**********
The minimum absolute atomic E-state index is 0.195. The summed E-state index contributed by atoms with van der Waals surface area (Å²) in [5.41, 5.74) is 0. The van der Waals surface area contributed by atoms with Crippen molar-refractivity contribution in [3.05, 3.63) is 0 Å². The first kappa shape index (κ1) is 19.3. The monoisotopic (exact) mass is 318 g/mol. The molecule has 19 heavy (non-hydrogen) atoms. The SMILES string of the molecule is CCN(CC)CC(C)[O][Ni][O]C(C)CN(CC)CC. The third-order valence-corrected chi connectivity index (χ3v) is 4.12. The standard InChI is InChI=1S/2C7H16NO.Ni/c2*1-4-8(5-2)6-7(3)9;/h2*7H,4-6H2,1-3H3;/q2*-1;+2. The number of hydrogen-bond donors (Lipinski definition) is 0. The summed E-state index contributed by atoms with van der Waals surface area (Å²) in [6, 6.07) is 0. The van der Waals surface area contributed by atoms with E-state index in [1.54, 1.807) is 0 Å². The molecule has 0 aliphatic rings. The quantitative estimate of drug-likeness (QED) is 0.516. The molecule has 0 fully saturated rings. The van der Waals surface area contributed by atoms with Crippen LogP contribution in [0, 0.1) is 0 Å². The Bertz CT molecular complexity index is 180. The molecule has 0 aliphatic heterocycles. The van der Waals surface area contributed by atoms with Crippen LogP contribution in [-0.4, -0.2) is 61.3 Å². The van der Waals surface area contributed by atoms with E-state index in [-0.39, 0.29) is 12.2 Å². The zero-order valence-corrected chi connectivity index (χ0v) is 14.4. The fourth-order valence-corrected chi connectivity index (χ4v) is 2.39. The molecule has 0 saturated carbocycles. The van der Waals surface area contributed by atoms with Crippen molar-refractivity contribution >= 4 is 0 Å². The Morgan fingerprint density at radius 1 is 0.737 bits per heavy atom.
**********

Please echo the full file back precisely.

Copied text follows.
The minimum absolute atomic E-state index is 0.195. The summed E-state index contributed by atoms with van der Waals surface area (Å²) in [5.41, 5.74) is 0. The van der Waals surface area contributed by atoms with Crippen molar-refractivity contribution in [3.05, 3.63) is 0 Å². The first kappa shape index (κ1) is 19.3. The monoisotopic (exact) mass is 318 g/mol. The molecule has 19 heavy (non-hydrogen) atoms. The SMILES string of the molecule is CCN(CC)CC(C)[O][Ni][O]C(C)CN(CC)CC. The third-order valence-corrected chi connectivity index (χ3v) is 4.12. The standard InChI is InChI=1S/2C7H16NO.Ni/c2*1-4-8(5-2)6-7(3)9;/h2*7H,4-6H2,1-3H3;/q2*-1;+2. The number of hydrogen-bond donors (Lipinski definition) is 0. The summed E-state index contributed by atoms with van der Waals surface area (Å²) in [6, 6.07) is 0. The van der Waals surface area contributed by atoms with E-state index in [1.54, 1.807) is 0 Å². The molecule has 0 aliphatic rings. The quantitative estimate of drug-likeness (QED) is 0.516. The molecule has 0 fully saturated rings. The van der Waals surface area contributed by atoms with Crippen LogP contribution in [0, 0.1) is 0 Å². The Bertz CT molecular complexity index is 180. The molecule has 0 aliphatic heterocycles. The van der Waals surface area contributed by atoms with Crippen LogP contribution in [-0.4, -0.2) is 61.3 Å². The van der Waals surface area contributed by atoms with E-state index in [-0.39, 0.29) is 12.2 Å². The zero-order valence-corrected chi connectivity index (χ0v) is 14.4. The fourth-order valence-corrected chi connectivity index (χ4v) is 2.39. The molecule has 0 saturated carbocycles. The van der Waals surface area contributed by atoms with Crippen molar-refractivity contribution >= 4 is 0 Å². The Morgan fingerprint density at radius 1 is 0.737 bits per heavy atom.